New home minister needs to formulate proper policy framework
The home ministry has for years been somewhat rudderless even though it had a senior minister at the helm. The main problem was that the ministers in charge, starting from the ghastly 26/11 attacks, chose to be reactive rather than proactive.comment Updated: May 25, 2014 23:53 IST
The next finance minister will have his task cut out for him. Setting the economy back on track will be an unenviable task.
But, equally, if not so high-profile, will be the role of the next home minister. Even as the BJP was celebrating its win, there were firing across the Line of Control.
The home ministry has for years been somewhat rudderless even though it had a senior minister at the helm. The main problem was that the ministers in charge, starting from the ghastly 26/11 attacks, chose to be reactive rather than proactive.
The hanging of Ajmal Kasab and Afzal Guru can hardly be seen as a move which did anything to lessen terrorism. Rather, they were the culmination of a judicial process. But, what needs to be done is to improve intelligence on the ground.
If this had been done earlier, it is possible that some of the Maoist attacks on the security forces could have been averted. There has been little effort at engaging the Maoists in talks or eliminating them by force.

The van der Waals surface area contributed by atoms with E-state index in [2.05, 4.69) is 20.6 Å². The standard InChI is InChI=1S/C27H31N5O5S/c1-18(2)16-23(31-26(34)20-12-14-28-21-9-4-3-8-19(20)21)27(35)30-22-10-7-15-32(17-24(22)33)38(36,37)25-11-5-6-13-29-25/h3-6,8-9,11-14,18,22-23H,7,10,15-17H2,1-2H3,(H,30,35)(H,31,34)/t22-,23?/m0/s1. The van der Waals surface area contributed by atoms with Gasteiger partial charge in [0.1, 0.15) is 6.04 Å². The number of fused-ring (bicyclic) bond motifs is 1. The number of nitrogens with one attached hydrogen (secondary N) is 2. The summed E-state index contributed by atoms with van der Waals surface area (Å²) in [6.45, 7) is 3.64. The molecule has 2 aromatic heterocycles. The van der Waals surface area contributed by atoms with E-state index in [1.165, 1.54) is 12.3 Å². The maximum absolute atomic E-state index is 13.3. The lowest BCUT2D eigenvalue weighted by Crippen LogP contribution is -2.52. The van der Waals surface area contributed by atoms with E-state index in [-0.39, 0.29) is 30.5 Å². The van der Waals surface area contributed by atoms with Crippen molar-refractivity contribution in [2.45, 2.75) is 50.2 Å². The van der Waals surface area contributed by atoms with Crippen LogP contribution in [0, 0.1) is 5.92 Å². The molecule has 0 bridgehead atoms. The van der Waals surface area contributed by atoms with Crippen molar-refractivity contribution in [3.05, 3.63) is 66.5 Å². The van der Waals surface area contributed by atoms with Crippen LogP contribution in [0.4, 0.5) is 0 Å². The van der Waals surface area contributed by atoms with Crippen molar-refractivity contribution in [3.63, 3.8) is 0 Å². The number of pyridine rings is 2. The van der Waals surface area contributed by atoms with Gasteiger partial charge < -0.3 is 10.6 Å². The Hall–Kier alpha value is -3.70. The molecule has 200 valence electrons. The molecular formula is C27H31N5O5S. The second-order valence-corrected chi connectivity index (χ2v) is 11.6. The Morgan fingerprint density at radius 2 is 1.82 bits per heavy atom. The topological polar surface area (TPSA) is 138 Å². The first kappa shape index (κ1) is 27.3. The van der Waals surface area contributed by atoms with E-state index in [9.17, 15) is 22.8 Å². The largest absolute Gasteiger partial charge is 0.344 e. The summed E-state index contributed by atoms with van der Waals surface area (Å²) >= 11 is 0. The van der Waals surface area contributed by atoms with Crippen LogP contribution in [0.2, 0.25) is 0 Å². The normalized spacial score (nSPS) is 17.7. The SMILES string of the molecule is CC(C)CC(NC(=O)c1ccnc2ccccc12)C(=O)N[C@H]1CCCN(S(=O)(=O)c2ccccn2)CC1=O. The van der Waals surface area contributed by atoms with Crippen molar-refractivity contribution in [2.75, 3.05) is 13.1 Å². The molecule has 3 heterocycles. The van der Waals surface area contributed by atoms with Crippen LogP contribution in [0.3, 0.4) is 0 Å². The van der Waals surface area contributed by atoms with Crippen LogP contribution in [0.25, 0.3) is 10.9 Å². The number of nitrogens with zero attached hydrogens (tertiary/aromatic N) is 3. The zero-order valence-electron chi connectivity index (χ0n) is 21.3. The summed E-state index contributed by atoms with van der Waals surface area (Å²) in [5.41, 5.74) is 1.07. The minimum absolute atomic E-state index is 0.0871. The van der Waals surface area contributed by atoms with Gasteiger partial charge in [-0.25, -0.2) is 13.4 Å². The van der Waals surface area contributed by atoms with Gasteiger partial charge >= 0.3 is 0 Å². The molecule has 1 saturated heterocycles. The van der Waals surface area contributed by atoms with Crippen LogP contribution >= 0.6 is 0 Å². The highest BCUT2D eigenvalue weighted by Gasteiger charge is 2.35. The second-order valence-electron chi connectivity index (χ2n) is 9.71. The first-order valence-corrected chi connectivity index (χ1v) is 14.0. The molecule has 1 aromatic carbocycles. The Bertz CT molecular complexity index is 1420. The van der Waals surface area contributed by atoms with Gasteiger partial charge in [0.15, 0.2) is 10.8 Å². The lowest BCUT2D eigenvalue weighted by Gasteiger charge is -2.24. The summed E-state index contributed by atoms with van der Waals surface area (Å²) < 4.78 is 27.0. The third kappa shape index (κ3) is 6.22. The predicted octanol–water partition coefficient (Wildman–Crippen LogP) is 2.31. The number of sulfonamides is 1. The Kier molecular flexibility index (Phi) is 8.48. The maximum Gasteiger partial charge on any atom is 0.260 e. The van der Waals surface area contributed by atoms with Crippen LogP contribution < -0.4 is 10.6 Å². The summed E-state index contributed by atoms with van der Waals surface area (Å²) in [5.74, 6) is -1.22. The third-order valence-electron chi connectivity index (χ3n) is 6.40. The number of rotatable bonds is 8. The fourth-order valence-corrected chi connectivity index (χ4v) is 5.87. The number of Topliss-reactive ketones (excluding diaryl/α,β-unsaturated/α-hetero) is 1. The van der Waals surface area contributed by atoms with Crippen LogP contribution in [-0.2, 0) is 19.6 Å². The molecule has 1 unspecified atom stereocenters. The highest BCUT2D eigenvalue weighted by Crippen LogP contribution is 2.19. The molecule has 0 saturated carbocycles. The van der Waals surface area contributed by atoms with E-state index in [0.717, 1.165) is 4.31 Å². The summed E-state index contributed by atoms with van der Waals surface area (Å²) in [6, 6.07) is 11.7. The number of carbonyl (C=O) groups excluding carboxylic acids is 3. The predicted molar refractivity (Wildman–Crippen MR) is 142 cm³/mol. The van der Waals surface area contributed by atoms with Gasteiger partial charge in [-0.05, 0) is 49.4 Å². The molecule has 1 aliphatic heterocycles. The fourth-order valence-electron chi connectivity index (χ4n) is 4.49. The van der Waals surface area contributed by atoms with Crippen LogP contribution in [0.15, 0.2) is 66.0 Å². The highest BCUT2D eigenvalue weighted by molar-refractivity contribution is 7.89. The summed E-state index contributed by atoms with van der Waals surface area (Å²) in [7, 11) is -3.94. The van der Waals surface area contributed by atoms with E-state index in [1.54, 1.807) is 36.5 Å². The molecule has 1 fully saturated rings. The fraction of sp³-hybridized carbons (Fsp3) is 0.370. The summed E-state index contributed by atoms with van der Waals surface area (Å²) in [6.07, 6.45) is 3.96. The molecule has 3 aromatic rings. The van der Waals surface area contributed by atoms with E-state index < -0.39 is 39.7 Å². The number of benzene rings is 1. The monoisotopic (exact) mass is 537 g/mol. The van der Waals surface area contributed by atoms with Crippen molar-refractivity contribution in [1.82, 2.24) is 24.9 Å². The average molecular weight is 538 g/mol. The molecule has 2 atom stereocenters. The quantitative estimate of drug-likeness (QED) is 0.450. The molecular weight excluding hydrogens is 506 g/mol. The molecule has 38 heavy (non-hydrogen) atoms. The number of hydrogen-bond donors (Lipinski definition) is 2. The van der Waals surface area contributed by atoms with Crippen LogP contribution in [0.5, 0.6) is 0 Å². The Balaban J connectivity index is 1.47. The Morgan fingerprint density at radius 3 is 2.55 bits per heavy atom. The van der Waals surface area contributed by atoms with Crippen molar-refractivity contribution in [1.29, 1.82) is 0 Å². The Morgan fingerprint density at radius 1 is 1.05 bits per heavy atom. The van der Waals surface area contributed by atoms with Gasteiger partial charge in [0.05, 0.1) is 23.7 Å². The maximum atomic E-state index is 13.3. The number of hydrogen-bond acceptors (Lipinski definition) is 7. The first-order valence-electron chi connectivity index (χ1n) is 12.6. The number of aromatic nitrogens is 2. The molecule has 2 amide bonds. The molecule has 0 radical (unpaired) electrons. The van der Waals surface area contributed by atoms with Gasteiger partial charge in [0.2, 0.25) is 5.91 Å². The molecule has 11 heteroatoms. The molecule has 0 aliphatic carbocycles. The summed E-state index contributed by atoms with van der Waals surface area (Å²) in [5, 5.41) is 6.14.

After the Mumbai attacks, there was a lot of talk of improving coastal surveillance since the terrorists came by sea. There were supposed to be sentinel units along the vast Indian coastline and electronic tagging of fishing and other sea-going vessels.
Nothing has been done. On the intelligence front, there has been much tinkering with the composition of the various organisations dealing with the subject, but the end result has not been productive.
India faces many challenges both from outside its borders and internally. The new home minister has to formulate a proper policy framework and time-bound schedules to get mechanisms in place.
The current policy, if it can be called that, has been ad hoc. Those perpetrating terror acts have taken advantage of this policy drift. One glaring failure was the inability of the Centre to get the states on board in the fight against terror, especially internal militancy.
The other was the fact that the security forces were ill-equipped to take on militants who had superior fire power.
Yet another was the lack of coordination among the various intelligence and anti-terror outfits, a lapse which often led to duplication of work and chaos. The new government has to tackle these issues on a priority basis. The amount of money and manpower which has been pressed into the fight against terrorism has not produced the desired results.
While the new government enjoys a period of great popularity and mandate, it will be able to get things moving on this front without too much hindrance. It is an opportunity which India cannot afford to waste.